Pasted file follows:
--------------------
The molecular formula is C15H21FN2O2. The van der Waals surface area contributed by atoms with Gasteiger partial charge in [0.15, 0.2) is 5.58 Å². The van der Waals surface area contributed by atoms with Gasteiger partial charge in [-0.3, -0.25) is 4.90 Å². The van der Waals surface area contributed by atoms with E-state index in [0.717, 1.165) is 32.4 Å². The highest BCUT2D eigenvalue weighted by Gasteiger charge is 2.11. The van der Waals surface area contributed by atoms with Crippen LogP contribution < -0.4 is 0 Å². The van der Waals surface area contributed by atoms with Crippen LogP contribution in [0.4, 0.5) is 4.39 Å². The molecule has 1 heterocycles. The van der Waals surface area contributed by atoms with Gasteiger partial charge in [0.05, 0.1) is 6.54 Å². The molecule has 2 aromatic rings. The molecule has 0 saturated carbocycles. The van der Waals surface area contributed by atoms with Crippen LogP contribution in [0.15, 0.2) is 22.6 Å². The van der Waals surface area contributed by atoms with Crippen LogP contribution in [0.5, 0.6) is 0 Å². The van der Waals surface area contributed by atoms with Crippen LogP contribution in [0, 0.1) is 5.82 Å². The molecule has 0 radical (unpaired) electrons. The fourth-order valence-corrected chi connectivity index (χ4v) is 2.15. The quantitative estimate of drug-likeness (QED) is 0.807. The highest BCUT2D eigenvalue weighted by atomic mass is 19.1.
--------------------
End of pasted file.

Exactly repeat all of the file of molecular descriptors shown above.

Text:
The molecular formula is C15H21FN2O2. The van der Waals surface area contributed by atoms with Gasteiger partial charge in [0.15, 0.2) is 5.58 Å². The van der Waals surface area contributed by atoms with Gasteiger partial charge in [-0.3, -0.25) is 4.90 Å². The van der Waals surface area contributed by atoms with E-state index in [0.717, 1.165) is 32.4 Å². The highest BCUT2D eigenvalue weighted by Gasteiger charge is 2.11. The van der Waals surface area contributed by atoms with Crippen LogP contribution < -0.4 is 0 Å². The van der Waals surface area contributed by atoms with Crippen LogP contribution in [0.4, 0.5) is 4.39 Å². The molecule has 1 heterocycles. The van der Waals surface area contributed by atoms with Gasteiger partial charge in [0.05, 0.1) is 6.54 Å². The molecule has 2 aromatic rings. The molecule has 0 saturated carbocycles. The van der Waals surface area contributed by atoms with Crippen LogP contribution in [0.15, 0.2) is 22.6 Å². The van der Waals surface area contributed by atoms with Crippen LogP contribution in [0.5, 0.6) is 0 Å². The van der Waals surface area contributed by atoms with Crippen LogP contribution in [0, 0.1) is 5.82 Å². The molecule has 0 radical (unpaired) electrons. The fourth-order valence-corrected chi connectivity index (χ4v) is 2.15. The quantitative estimate of drug-likeness (QED) is 0.807. The highest BCUT2D eigenvalue weighted by atomic mass is 19.1.